Yossi G.
    North Miami Beach, FL

  2. I have no problem with Obama including Rev. Warren on a roundtable or a committee to debate what to do about marriage. But putting him front and center in a solo appearance at the Inauguration gives Warren special status — some are interpreting it as anointing him “the nation’s spiritual leader.” Maybe that’s exaggeration but it’s still a troublesome sign.
    OK, we’ll end up giving Obama a pass on this, just like we did with McClurkin. But it could be time for a new slogan: “Commitment we can believe in.”
    Incidentally, the benediction speaker, Rev. Joseph Lowery, also has been quoted in blogs as admitting he has “culture shock” when it comes to same-gender marriages. I guess it will be up to the gay marching band to toot out something like “I am What I Am.”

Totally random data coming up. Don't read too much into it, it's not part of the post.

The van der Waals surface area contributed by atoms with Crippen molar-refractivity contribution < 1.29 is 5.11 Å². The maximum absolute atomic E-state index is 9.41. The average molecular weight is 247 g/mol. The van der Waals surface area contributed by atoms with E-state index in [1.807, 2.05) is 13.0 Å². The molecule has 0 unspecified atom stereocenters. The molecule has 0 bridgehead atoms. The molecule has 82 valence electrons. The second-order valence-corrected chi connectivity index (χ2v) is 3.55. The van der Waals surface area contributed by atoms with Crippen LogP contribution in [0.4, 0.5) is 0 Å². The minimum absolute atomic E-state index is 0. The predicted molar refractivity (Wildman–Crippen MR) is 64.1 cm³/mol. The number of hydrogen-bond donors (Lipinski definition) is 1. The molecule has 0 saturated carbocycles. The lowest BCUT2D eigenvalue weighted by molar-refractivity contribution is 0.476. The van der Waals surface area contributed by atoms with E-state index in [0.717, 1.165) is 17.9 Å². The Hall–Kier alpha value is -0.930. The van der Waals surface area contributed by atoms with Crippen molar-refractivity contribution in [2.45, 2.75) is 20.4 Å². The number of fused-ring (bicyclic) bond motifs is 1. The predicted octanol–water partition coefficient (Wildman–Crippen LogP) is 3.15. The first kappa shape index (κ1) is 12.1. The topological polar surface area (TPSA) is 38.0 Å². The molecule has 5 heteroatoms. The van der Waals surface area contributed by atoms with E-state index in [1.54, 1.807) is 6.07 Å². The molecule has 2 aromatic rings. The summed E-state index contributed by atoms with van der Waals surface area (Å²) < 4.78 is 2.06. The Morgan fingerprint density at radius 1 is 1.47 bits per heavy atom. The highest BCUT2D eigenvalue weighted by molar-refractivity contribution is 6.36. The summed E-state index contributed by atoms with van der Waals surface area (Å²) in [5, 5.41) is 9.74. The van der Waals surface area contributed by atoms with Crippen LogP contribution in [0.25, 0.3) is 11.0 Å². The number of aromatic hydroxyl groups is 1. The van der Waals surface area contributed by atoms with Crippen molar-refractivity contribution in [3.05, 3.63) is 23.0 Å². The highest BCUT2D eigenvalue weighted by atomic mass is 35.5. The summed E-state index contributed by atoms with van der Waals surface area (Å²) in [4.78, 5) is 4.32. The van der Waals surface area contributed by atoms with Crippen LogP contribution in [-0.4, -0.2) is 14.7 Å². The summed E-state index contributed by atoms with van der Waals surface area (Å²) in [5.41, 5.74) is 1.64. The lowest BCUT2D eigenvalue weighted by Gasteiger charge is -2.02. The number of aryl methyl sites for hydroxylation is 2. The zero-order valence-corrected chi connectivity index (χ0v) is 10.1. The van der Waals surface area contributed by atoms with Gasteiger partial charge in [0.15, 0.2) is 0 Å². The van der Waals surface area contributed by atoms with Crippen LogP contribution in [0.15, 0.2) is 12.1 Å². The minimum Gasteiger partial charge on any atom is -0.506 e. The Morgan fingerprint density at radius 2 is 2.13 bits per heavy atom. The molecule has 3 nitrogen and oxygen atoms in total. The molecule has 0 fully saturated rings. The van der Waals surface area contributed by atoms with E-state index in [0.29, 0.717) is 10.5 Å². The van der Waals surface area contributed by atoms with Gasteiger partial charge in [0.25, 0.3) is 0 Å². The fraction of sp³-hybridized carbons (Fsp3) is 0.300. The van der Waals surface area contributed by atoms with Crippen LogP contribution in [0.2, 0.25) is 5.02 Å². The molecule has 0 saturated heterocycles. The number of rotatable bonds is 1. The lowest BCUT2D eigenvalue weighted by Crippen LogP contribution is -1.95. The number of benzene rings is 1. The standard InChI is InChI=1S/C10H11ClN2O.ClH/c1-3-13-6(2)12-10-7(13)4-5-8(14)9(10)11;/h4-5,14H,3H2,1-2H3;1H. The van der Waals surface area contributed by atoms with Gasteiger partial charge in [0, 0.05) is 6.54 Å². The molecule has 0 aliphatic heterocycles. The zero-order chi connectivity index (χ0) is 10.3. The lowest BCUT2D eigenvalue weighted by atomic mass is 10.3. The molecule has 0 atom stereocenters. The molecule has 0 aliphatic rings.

3. With all due respect to the comments made by Yossi G, they are dead wrong. Yes you are right that members of the LGBT community need to get to know the whole world and not be so sheltered, thats the only thing we agree on. To suggest that as a gay man I should break bread with the man who has branded me a pedophile because of my genetic make-up and who was largely instrumental in the passing of a refferendum taking away marriage equality in California is absurd. I find it mind boggling that members of the LGBT community would deffend this guy or Obamas decision to include him. Rick Warren should be offensive to any self loving, equal rights minded gay or lesbian. Unless you are masochistic or are suffering from a psychological dissorder where you begin to empathize with your abuser there is no excuse for anyone in the LGBT community to agree with this decision. Yes, I beleive in diversity and freedom of speech, but I also beleive in self preservation and gay pride. It’s about time we in the LGBT community take off the blinders and realize we are the door mat of society. Unless we are willing to stand up for what is right and say no more we will continue to get the short end of the stick. I can understand the religeous right criticising us for wanting equality and not agreeing with Rick Warren, but when it comes from within I will never understand it. Its time we get some self respect and some pride.